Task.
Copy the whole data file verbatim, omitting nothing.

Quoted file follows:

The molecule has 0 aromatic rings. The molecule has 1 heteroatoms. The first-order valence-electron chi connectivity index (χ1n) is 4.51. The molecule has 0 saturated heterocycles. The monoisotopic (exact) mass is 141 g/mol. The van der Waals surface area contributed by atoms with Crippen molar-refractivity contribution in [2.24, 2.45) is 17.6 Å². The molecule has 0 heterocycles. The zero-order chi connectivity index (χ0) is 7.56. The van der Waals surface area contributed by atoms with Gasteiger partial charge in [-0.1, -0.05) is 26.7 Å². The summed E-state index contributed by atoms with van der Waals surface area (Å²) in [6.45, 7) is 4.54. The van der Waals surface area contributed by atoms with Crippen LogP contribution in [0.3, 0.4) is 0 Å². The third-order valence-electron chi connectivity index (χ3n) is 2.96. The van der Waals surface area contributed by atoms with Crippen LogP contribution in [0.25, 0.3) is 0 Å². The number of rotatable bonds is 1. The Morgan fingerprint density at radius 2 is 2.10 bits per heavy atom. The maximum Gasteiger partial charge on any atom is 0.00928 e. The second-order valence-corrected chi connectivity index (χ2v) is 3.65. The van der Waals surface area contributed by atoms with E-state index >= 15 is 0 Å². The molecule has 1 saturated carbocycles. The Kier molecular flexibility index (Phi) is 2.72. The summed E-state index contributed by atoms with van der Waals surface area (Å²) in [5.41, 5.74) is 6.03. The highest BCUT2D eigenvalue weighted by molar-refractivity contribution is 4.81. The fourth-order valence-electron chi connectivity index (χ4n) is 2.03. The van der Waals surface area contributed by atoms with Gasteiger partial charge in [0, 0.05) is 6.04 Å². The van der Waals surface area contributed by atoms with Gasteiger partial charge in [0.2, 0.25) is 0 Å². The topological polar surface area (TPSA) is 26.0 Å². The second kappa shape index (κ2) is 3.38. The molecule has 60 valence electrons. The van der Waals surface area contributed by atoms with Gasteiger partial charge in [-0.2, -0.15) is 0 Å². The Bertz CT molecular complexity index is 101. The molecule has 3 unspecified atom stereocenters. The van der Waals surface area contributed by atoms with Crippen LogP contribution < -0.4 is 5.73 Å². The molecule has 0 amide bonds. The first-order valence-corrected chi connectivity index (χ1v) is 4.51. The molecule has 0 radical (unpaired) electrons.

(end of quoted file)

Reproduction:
The molecule has 0 aromatic rings. The molecule has 1 heteroatoms. The first-order valence-electron chi connectivity index (χ1n) is 4.51. The molecule has 0 saturated heterocycles. The monoisotopic (exact) mass is 141 g/mol. The van der Waals surface area contributed by atoms with Crippen molar-refractivity contribution in [2.24, 2.45) is 17.6 Å². The molecule has 0 heterocycles. The zero-order chi connectivity index (χ0) is 7.56. The van der Waals surface area contributed by atoms with Gasteiger partial charge in [-0.1, -0.05) is 26.7 Å². The summed E-state index contributed by atoms with van der Waals surface area (Å²) in [6.45, 7) is 4.54. The van der Waals surface area contributed by atoms with Crippen LogP contribution in [0.3, 0.4) is 0 Å². The third-order valence-electron chi connectivity index (χ3n) is 2.96. The van der Waals surface area contributed by atoms with Crippen LogP contribution in [0.25, 0.3) is 0 Å². The number of rotatable bonds is 1. The Morgan fingerprint density at radius 2 is 2.10 bits per heavy atom. The maximum Gasteiger partial charge on any atom is 0.00928 e. The second-order valence-corrected chi connectivity index (χ2v) is 3.65. The van der Waals surface area contributed by atoms with E-state index >= 15 is 0 Å². The molecule has 1 saturated carbocycles. The Kier molecular flexibility index (Phi) is 2.72. The summed E-state index contributed by atoms with van der Waals surface area (Å²) in [5.41, 5.74) is 6.03. The highest BCUT2D eigenvalue weighted by molar-refractivity contribution is 4.81. The fourth-order valence-electron chi connectivity index (χ4n) is 2.03. The van der Waals surface area contributed by atoms with Gasteiger partial charge in [0, 0.05) is 6.04 Å². The van der Waals surface area contributed by atoms with Gasteiger partial charge in [0.2, 0.25) is 0 Å². The topological polar surface area (TPSA) is 26.0 Å². The second kappa shape index (κ2) is 3.38. The molecule has 60 valence electrons. The van der Waals surface area contributed by atoms with Gasteiger partial charge in [-0.2, -0.15) is 0 Å². The Bertz CT molecular complexity index is 101. The molecule has 3 unspecified atom stereocenters. The van der Waals surface area contributed by atoms with Crippen LogP contribution < -0.4 is 5.73 Å². The molecule has 0 amide bonds. The first-order valence-corrected chi connectivity index (χ1v) is 4.51. The molecule has 0 radical (unpaired) electrons.